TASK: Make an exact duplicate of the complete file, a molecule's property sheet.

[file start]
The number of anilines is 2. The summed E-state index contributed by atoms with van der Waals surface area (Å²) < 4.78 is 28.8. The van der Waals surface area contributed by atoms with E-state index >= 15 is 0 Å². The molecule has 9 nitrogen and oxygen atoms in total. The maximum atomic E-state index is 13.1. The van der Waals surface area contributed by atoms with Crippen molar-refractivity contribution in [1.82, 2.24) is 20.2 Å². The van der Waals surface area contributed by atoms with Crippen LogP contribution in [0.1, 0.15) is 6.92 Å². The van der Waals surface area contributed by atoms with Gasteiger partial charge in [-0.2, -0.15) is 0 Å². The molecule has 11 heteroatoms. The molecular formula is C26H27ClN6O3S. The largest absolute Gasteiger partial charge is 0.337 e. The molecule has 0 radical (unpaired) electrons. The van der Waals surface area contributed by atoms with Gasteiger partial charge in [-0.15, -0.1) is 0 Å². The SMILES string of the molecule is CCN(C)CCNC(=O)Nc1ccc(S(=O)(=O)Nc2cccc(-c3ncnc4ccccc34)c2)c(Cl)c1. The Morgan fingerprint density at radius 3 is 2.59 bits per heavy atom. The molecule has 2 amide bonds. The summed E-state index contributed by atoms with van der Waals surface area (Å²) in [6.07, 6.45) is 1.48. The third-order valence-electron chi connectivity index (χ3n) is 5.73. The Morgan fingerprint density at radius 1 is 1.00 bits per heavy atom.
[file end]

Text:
The number of anilines is 2. The summed E-state index contributed by atoms with van der Waals surface area (Å²) < 4.78 is 28.8. The van der Waals surface area contributed by atoms with E-state index >= 15 is 0 Å². The molecule has 9 nitrogen and oxygen atoms in total. The maximum atomic E-state index is 13.1. The van der Waals surface area contributed by atoms with Crippen molar-refractivity contribution in [1.82, 2.24) is 20.2 Å². The van der Waals surface area contributed by atoms with Crippen LogP contribution in [0.1, 0.15) is 6.92 Å². The van der Waals surface area contributed by atoms with Gasteiger partial charge in [-0.2, -0.15) is 0 Å². The molecule has 11 heteroatoms. The molecular formula is C26H27ClN6O3S. The largest absolute Gasteiger partial charge is 0.337 e. The molecule has 0 radical (unpaired) electrons. The van der Waals surface area contributed by atoms with Gasteiger partial charge in [-0.15, -0.1) is 0 Å². The SMILES string of the molecule is CCN(C)CCNC(=O)Nc1ccc(S(=O)(=O)Nc2cccc(-c3ncnc4ccccc34)c2)c(Cl)c1. The Morgan fingerprint density at radius 3 is 2.59 bits per heavy atom. The molecule has 2 amide bonds. The summed E-state index contributed by atoms with van der Waals surface area (Å²) in [6.07, 6.45) is 1.48. The third-order valence-electron chi connectivity index (χ3n) is 5.73. The Morgan fingerprint density at radius 1 is 1.00 bits per heavy atom.